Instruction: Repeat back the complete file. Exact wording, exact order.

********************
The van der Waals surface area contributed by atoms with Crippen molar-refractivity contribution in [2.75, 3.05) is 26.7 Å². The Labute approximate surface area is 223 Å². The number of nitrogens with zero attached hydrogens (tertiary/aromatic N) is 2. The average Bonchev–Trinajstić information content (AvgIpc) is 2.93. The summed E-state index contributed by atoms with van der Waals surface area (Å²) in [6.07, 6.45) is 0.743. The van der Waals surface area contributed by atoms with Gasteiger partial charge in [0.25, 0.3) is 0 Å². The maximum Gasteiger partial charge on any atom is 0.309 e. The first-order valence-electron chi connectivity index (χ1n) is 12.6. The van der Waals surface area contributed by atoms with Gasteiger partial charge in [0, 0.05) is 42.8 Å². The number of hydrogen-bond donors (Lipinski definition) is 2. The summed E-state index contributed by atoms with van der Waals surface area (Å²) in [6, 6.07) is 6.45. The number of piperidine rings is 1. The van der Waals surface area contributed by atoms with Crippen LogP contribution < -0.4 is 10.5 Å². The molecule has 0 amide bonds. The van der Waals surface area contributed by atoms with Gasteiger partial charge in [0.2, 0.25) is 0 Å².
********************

The van der Waals surface area contributed by atoms with Crippen molar-refractivity contribution in [2.75, 3.05) is 26.7 Å². The Labute approximate surface area is 223 Å². The number of nitrogens with zero attached hydrogens (tertiary/aromatic N) is 2. The average Bonchev–Trinajstić information content (AvgIpc) is 2.93. The summed E-state index contributed by atoms with van der Waals surface area (Å²) in [6.07, 6.45) is 0.743. The van der Waals surface area contributed by atoms with Gasteiger partial charge in [0.25, 0.3) is 0 Å². The maximum Gasteiger partial charge on any atom is 0.309 e. The first-order valence-electron chi connectivity index (χ1n) is 12.6. The van der Waals surface area contributed by atoms with Gasteiger partial charge in [0, 0.05) is 42.8 Å². The number of hydrogen-bond donors (Lipinski definition) is 2. The summed E-state index contributed by atoms with van der Waals surface area (Å²) in [6, 6.07) is 6.45. The number of piperidine rings is 1. The van der Waals surface area contributed by atoms with Crippen LogP contribution < -0.4 is 10.5 Å². The molecule has 0 amide bonds. The van der Waals surface area contributed by atoms with Gasteiger partial charge in [0.2, 0.25) is 0 Å².